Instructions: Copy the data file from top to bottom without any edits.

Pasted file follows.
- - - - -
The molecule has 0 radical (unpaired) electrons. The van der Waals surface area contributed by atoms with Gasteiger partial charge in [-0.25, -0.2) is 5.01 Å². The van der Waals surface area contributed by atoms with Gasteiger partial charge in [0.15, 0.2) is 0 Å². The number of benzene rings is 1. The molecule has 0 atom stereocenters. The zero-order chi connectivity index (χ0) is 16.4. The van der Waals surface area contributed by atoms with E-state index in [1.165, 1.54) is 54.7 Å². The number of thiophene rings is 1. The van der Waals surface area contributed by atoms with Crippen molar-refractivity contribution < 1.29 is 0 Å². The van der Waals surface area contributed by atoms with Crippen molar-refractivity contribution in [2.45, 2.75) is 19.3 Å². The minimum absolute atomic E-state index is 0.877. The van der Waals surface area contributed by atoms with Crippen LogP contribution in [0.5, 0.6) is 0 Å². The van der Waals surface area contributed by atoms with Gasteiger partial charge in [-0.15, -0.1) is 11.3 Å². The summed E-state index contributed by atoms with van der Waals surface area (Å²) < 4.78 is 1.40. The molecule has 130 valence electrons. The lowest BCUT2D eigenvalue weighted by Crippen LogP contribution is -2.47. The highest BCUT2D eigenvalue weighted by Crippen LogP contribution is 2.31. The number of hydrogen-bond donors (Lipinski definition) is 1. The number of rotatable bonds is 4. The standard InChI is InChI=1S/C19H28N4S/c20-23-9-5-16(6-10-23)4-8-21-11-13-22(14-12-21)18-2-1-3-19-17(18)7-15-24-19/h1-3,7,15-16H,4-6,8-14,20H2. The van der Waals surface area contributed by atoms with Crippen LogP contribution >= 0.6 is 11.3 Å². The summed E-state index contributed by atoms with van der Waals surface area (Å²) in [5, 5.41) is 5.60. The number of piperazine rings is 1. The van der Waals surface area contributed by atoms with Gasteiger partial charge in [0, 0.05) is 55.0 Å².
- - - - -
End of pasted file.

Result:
The molecule has 0 radical (unpaired) electrons. The van der Waals surface area contributed by atoms with Gasteiger partial charge in [-0.25, -0.2) is 5.01 Å². The van der Waals surface area contributed by atoms with Gasteiger partial charge in [0.15, 0.2) is 0 Å². The number of benzene rings is 1. The molecule has 0 atom stereocenters. The zero-order chi connectivity index (χ0) is 16.4. The van der Waals surface area contributed by atoms with E-state index in [1.165, 1.54) is 54.7 Å². The number of thiophene rings is 1. The van der Waals surface area contributed by atoms with Crippen molar-refractivity contribution < 1.29 is 0 Å². The van der Waals surface area contributed by atoms with Crippen molar-refractivity contribution in [2.45, 2.75) is 19.3 Å². The minimum absolute atomic E-state index is 0.877. The van der Waals surface area contributed by atoms with Crippen LogP contribution in [0.5, 0.6) is 0 Å². The van der Waals surface area contributed by atoms with Gasteiger partial charge in [-0.15, -0.1) is 11.3 Å². The summed E-state index contributed by atoms with van der Waals surface area (Å²) < 4.78 is 1.40. The molecule has 130 valence electrons. The lowest BCUT2D eigenvalue weighted by Crippen LogP contribution is -2.47. The highest BCUT2D eigenvalue weighted by Crippen LogP contribution is 2.31. The number of hydrogen-bond donors (Lipinski definition) is 1. The number of rotatable bonds is 4. The standard InChI is InChI=1S/C19H28N4S/c20-23-9-5-16(6-10-23)4-8-21-11-13-22(14-12-21)18-2-1-3-19-17(18)7-15-24-19/h1-3,7,15-16H,4-6,8-14,20H2. The van der Waals surface area contributed by atoms with Crippen LogP contribution >= 0.6 is 11.3 Å². The summed E-state index contributed by atoms with van der Waals surface area (Å²) in [5, 5.41) is 5.60. The number of piperazine rings is 1. The van der Waals surface area contributed by atoms with Gasteiger partial charge in [0, 0.05) is 55.0 Å².